Dolffin

Opera for Children in 1 Act

40 Mins
S.Mez.T.Bar.B Soli-Children's Chorus-Perc-Hp

Description

Commissioned by Welsh National Opera’s MAX department, as part of WNO’s Land, Sea, Sky project in 2006; the libretto was written by the then National Poet of Wales, Gwyneth Lewis.

The opera was subsequently toured around rural Wales with the composer conducting, going on to win a Royal Philharmonic Society Education Prize in 2007.


Gwenno the dolphin, was ‘born and bred in Cardigan bay’; with the Sea Chorus she sings of the mystery of the sea, and the hopes she has for her little calf, which soon she will give birth to.

The Boatman gives eco-tours in his licensed boat so that tourists can dolphin watch. A Man arrives, looking for healing from the sea; he signs up for a boat trip and hopes that swimming with dolphins will ease his pain.

Gwenno swims with the nursery group of Cardigan Bay dolphins. Their main job is to learn how to hunt by playing, and she encourages them in their games.

The Man on his boat trip sees Gwenno swimming with her dolphins and jumps into the sea just as Gwenno gives birth to her calf. Gwenno and her baby are separated and she turns to attack the Man in anger.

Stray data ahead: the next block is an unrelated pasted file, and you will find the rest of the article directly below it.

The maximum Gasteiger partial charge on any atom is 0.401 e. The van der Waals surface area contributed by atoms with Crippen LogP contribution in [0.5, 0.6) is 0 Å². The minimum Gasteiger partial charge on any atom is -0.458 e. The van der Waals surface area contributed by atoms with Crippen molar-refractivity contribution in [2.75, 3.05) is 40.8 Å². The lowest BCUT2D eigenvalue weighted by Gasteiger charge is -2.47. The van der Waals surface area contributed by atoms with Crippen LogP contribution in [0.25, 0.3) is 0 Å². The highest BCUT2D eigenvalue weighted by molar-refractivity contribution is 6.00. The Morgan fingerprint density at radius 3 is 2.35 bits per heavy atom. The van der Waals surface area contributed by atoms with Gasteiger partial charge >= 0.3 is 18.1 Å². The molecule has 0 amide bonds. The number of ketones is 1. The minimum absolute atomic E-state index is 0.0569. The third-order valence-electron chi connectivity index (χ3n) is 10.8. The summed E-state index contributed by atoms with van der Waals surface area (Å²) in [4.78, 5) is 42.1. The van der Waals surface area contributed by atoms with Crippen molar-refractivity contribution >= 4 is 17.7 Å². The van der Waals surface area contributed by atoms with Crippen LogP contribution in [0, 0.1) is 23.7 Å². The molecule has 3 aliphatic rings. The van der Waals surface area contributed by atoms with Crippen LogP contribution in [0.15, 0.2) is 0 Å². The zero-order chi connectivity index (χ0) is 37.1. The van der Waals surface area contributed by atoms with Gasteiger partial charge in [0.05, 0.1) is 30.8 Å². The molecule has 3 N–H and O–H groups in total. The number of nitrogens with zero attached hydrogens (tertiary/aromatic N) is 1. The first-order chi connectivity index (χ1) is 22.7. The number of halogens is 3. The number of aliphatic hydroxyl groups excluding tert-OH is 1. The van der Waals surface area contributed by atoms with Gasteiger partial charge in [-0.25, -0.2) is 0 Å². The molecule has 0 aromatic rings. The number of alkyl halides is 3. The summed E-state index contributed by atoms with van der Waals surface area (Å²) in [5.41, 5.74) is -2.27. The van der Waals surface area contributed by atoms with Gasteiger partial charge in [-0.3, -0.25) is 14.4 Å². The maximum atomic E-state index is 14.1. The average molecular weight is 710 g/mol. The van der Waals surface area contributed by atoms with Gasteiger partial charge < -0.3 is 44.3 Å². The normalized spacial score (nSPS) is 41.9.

The Boatman pulls the Man back into the boat, furious at his stupidity.

The Sea Chorus sings of an incoming storm at sea, the sea that ‘speaks only force, weight that kills, unclimable hills, and waves that shatter in shivers of glass’.

Gwenno and her Dolphins are thrown around in the storm and meet Lighting, a Spanish dolphin who warns them to be ‘very afraid’. He goes on to sing of the impact of pollution and how ‘dolphins drown in a man-made sea’.

Gwenno’s calf is stranded and the Man on the seashore is out desperately looking for her. Suddenly, the sea washes the calf to the Man’s feet and he is able to guide her back out into the sea to find her mother, Gwenno.

A final scene presents Gwenno and her dolphins happily playing out at sea, with the Man - having joined in running the Boatman’s tours - counting them, singing of all that he’s learned. The Sea Chorus sing of ‘corridors empty and the waves…hollow in deserted bays’ and how ‘the sea speaks of loss in a thousand tongues, the sea that never stops leaving’.

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